The Nov. 7 editorial “Puerto Rico, awash in debt ” recognized that the U.S. territory’s economic problems are “structural — traceable, ultimately, to its muddled political status.” But The Post then asserted that “there will be time enough to debate” that status later and that Puerto Rico should focus exclusively on fixing its finances. This is akin to a doctor recommending medicine to ease a patient’s symptoms but not treating the underlying disease.

As long as Puerto Rico remains a territory — deprived of equal treatment under federal programs, forced to borrow heavily to make up the difference and without the ability to vote for the national leaders who make the laws that regulate our economy — the island will be in a position only to manage, rather than surmount, its economic problems.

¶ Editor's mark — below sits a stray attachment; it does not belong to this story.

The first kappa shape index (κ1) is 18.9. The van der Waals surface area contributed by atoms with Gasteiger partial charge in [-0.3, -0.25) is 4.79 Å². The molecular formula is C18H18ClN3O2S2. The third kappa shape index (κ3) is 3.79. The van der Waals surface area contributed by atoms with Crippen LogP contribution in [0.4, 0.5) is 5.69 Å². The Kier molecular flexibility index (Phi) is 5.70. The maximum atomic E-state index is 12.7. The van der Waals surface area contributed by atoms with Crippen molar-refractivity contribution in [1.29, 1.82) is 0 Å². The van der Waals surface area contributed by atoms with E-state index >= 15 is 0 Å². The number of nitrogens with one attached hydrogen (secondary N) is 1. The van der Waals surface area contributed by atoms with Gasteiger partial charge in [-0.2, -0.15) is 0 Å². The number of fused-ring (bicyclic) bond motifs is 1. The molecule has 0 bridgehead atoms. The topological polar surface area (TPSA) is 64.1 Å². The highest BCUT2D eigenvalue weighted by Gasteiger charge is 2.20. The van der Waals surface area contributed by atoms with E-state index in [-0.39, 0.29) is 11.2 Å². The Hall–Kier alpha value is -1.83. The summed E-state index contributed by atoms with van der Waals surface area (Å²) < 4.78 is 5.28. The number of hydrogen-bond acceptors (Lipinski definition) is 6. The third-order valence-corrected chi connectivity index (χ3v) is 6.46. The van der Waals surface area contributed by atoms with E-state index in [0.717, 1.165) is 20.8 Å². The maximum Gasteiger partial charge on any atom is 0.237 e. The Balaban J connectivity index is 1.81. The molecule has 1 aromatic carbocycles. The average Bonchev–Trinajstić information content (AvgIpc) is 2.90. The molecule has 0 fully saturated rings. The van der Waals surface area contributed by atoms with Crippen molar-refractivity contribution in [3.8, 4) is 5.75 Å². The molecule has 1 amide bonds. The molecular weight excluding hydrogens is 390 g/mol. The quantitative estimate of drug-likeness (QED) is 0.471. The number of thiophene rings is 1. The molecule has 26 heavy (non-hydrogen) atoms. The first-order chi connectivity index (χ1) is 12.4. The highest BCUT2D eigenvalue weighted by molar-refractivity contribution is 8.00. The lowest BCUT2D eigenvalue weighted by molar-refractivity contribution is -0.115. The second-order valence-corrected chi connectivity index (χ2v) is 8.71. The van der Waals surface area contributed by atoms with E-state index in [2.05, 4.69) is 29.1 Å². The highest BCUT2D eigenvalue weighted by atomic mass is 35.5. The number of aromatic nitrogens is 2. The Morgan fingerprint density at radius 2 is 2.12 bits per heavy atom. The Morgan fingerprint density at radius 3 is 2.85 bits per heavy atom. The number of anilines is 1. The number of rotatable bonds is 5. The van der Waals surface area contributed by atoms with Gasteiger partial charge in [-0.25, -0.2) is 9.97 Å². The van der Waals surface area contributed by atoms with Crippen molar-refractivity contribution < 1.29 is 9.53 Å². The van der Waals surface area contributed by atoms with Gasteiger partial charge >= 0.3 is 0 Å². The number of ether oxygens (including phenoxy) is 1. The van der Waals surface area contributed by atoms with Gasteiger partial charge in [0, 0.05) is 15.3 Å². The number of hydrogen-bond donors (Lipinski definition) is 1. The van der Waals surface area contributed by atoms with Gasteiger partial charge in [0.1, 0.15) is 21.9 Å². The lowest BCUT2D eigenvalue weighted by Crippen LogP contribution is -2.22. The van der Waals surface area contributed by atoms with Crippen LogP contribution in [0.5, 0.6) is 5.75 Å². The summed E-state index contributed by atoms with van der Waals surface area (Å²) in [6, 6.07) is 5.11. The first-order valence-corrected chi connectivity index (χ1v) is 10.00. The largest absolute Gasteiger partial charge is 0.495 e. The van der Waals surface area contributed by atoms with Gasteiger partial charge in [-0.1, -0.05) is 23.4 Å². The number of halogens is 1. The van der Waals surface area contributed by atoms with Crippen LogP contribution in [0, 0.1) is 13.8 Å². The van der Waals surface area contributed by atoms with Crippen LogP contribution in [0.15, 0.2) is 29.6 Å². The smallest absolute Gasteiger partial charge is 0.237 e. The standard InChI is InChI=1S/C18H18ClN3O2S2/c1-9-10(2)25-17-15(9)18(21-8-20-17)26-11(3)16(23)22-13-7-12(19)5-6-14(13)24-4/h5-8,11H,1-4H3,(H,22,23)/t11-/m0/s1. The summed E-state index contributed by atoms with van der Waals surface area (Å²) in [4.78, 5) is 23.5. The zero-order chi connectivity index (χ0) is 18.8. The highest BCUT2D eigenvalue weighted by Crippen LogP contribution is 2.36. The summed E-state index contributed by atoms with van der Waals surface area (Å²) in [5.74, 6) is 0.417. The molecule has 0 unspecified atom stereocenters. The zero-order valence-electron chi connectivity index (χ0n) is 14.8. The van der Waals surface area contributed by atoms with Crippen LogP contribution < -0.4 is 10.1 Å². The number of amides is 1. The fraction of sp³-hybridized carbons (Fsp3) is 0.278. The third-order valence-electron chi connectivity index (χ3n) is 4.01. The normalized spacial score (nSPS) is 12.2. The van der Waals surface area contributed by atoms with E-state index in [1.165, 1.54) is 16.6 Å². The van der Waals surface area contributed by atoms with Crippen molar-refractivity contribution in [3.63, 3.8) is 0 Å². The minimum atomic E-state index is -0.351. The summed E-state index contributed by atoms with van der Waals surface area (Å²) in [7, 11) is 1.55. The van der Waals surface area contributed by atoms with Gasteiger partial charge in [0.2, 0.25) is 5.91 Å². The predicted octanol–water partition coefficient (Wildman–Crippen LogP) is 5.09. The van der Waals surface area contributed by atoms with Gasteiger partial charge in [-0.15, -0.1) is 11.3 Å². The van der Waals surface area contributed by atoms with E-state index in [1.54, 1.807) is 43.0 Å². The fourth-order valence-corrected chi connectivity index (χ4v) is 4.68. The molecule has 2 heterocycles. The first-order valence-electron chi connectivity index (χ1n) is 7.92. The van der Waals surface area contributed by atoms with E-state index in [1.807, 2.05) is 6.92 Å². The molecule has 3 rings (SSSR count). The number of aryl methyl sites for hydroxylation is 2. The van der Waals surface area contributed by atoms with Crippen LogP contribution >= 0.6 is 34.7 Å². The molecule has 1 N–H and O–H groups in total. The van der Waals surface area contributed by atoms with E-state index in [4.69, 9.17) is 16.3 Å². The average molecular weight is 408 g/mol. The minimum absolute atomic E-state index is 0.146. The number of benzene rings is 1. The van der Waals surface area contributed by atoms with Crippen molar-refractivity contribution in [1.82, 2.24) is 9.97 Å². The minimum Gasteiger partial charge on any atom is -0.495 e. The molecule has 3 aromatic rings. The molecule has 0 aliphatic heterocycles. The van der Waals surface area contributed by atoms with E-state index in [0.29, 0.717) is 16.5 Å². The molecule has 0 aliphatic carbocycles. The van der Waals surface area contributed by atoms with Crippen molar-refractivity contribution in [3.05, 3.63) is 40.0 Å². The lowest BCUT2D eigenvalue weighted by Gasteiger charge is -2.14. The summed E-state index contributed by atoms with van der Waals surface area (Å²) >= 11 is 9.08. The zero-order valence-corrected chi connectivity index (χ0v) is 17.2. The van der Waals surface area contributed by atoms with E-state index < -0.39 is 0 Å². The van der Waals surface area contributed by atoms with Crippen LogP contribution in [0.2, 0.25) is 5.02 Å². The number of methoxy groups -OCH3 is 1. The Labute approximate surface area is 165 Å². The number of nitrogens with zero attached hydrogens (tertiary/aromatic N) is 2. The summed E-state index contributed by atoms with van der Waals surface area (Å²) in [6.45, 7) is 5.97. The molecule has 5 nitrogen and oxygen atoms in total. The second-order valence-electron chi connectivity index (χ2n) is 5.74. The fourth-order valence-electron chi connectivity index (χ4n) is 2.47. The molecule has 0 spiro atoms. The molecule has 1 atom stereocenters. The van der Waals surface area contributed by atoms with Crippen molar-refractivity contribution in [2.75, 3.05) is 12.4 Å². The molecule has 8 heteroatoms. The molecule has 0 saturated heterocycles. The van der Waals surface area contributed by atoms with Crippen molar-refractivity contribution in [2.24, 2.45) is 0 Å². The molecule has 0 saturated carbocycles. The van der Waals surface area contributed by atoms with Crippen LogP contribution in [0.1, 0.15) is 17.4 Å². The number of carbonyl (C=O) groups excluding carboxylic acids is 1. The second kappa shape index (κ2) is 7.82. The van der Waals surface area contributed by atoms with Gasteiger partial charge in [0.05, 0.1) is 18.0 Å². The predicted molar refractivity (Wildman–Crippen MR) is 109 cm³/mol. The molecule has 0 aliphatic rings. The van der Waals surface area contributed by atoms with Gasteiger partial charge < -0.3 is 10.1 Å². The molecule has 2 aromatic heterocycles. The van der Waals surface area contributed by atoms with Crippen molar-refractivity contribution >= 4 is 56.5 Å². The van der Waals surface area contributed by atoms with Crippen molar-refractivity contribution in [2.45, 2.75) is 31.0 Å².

A majority of Puerto Ricans grasp this; they voted to reject territory status in a November 2012 referendum. The Obama administration understands this; it proposed the first federally sponsored status vote in Puerto Rico’s history. Members of Congress from both parties comprehend this; 125 of them have co-sponsored my bill to hold an up-or-down vote in Puerto Rico on the territory’s admission as a state and to prescribe the steps the federal government will take if a majority of voters favor admission.

After 115 years as second-class citizens in the world’s greatest democracy, my constituents may not see the wisdom in The Post’s counsel to postpone resolution of the real problem.

Pedro R. Pierluisi, Washington

The writer, a Democrat, is resident commissioner of Puerto Rico to the U.S. Congress.